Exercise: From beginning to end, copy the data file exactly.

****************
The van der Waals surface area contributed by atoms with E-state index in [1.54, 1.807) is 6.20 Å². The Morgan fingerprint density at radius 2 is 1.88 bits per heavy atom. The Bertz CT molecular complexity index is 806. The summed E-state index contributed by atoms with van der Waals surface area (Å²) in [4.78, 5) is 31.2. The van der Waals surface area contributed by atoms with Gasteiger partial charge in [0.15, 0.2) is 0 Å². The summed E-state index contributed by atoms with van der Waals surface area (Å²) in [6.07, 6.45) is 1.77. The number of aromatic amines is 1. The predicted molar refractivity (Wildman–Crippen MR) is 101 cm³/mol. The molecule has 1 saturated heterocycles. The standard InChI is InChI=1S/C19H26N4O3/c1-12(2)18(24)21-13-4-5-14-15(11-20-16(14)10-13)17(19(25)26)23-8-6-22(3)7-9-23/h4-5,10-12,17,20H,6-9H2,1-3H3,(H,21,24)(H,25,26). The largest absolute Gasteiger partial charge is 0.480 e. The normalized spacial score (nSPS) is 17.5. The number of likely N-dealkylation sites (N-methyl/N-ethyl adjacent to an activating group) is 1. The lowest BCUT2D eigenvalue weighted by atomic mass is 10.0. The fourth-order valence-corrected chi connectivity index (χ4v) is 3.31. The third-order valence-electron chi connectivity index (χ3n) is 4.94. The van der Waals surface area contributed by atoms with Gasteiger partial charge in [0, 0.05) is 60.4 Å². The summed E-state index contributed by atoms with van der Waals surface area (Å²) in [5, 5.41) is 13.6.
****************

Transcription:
The van der Waals surface area contributed by atoms with E-state index in [1.54, 1.807) is 6.20 Å². The Morgan fingerprint density at radius 2 is 1.88 bits per heavy atom. The Bertz CT molecular complexity index is 806. The summed E-state index contributed by atoms with van der Waals surface area (Å²) in [4.78, 5) is 31.2. The van der Waals surface area contributed by atoms with Gasteiger partial charge in [0.15, 0.2) is 0 Å². The summed E-state index contributed by atoms with van der Waals surface area (Å²) in [6.07, 6.45) is 1.77. The number of aromatic amines is 1. The predicted molar refractivity (Wildman–Crippen MR) is 101 cm³/mol. The molecule has 1 saturated heterocycles. The standard InChI is InChI=1S/C19H26N4O3/c1-12(2)18(24)21-13-4-5-14-15(11-20-16(14)10-13)17(19(25)26)23-8-6-22(3)7-9-23/h4-5,10-12,17,20H,6-9H2,1-3H3,(H,21,24)(H,25,26). The largest absolute Gasteiger partial charge is 0.480 e. The normalized spacial score (nSPS) is 17.5. The number of likely N-dealkylation sites (N-methyl/N-ethyl adjacent to an activating group) is 1. The lowest BCUT2D eigenvalue weighted by atomic mass is 10.0. The fourth-order valence-corrected chi connectivity index (χ4v) is 3.31. The third-order valence-electron chi connectivity index (χ3n) is 4.94. The van der Waals surface area contributed by atoms with Gasteiger partial charge in [0, 0.05) is 60.4 Å². The summed E-state index contributed by atoms with van der Waals surface area (Å²) in [5, 5.41) is 13.6.